Street sign art, you say? Sure, why not. It’s, perhaps, a natural extension of street art. When I visited Florence back in 2013, I noticed something new that delighted me. I’m a lover of street art wherever I can find it (and especially when it’s done well), and seeing the whimsical street signs of Florence made wandering the city extra fun. It turned into a bit of a treasure hunt looking for different signs. I was soon to learn they were the work of French artist, Clet Abraham, and he’d been having some fun with the mundane signage since 2010.
Abraham, originally from France, has been living in Italy for over 20 years. His aim is to make people think about blindly taking orders, while adding in a good dose of amusement. Most municipalities have turned a blind eye to his work, some even encouraging it and working with him. Tuscany hired him to create some original work to celebrate National Women’s Day. On the flip side, however, he has had legal troubles in the conservative Pistoia, Italy, and his girlfriend was imprisoned in Osaka, Japan. Abraham’s alterations have never changed the original purpose of any of the signs involved. There is no doubt that a no-entry sign is still a no-entry sign, just with a side of fun.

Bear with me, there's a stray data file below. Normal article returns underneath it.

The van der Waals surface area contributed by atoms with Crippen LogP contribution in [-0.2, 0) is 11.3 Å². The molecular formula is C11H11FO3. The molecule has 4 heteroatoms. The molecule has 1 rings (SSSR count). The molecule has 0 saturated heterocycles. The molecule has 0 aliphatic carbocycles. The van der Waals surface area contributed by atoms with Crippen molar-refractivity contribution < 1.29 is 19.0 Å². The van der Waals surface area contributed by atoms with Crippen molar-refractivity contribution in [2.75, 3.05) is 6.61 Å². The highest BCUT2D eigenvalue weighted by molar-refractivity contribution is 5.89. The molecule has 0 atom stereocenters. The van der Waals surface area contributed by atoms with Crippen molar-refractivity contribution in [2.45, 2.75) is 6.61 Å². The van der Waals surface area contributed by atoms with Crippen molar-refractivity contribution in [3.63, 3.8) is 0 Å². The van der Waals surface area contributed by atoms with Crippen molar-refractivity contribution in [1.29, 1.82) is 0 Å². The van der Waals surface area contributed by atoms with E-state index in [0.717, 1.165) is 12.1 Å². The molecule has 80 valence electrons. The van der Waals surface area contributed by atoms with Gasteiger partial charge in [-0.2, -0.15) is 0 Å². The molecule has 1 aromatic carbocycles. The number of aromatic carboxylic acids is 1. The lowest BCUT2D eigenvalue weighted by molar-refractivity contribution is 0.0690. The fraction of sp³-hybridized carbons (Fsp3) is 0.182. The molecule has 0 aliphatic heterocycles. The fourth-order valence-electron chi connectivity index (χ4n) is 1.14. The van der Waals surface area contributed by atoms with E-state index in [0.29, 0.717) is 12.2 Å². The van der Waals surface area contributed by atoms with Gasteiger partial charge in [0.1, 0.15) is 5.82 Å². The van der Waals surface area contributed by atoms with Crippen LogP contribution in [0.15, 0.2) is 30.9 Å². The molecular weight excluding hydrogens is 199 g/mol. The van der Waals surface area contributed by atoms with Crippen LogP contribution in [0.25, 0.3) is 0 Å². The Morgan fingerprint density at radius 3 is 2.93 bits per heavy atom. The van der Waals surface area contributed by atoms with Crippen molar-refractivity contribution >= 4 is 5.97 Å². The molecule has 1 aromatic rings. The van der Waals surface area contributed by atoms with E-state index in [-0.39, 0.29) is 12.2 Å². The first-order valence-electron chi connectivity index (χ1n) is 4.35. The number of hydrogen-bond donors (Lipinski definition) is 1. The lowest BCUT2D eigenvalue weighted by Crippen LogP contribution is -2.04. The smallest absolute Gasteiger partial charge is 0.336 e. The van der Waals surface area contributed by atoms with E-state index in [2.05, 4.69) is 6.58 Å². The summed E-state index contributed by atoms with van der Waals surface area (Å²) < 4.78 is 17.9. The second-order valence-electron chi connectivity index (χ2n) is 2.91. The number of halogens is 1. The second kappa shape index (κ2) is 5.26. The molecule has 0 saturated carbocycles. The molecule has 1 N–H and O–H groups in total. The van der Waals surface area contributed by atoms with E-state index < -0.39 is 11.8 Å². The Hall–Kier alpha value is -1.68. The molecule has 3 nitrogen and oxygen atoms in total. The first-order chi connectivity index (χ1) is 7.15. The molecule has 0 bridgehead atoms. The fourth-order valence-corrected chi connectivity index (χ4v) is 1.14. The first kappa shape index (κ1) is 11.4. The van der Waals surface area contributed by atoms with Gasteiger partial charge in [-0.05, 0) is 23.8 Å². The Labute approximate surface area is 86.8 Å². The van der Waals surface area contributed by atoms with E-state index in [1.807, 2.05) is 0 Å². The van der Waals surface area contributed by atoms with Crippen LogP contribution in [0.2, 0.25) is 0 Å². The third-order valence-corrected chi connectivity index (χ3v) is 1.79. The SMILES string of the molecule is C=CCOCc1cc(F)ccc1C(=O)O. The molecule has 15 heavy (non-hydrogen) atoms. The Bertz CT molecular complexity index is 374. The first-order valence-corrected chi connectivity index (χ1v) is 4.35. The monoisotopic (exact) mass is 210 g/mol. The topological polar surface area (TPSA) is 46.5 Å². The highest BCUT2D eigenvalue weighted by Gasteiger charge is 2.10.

So how does he create these works of art? Turns out it is done with removable vinyl stickers that have a colour match to the street signs he plans to transform. With the exception of the few municipalities he has collaborated with, he literally steals out into the night and changes signs under the cover of darkness. There’s no doubt who the responsible party is these days, as his art has become famous around the world.
The Evolution of Art
Fast-forward four years to 2017. I definitely noticed a few changes to the artwork on the signs. The images are more colourful and more delicate. In my opinion, they lack the graphic punch that his original works did. These newer signs make you look at them longer, and maybe that’s the point of the change. Or maybe it’s just an artist evolving. I just know I was thrilled to still see them around the city, adding a bit of comic relief to a traditional city.
For those in London, Paris, New York, Osaka, Kyoto, and some smaller towns in Italy and France, keep your eyes open! Abraham has been at work in these cities, too, transforming mundane street signs into whimsical elements to brighten your day.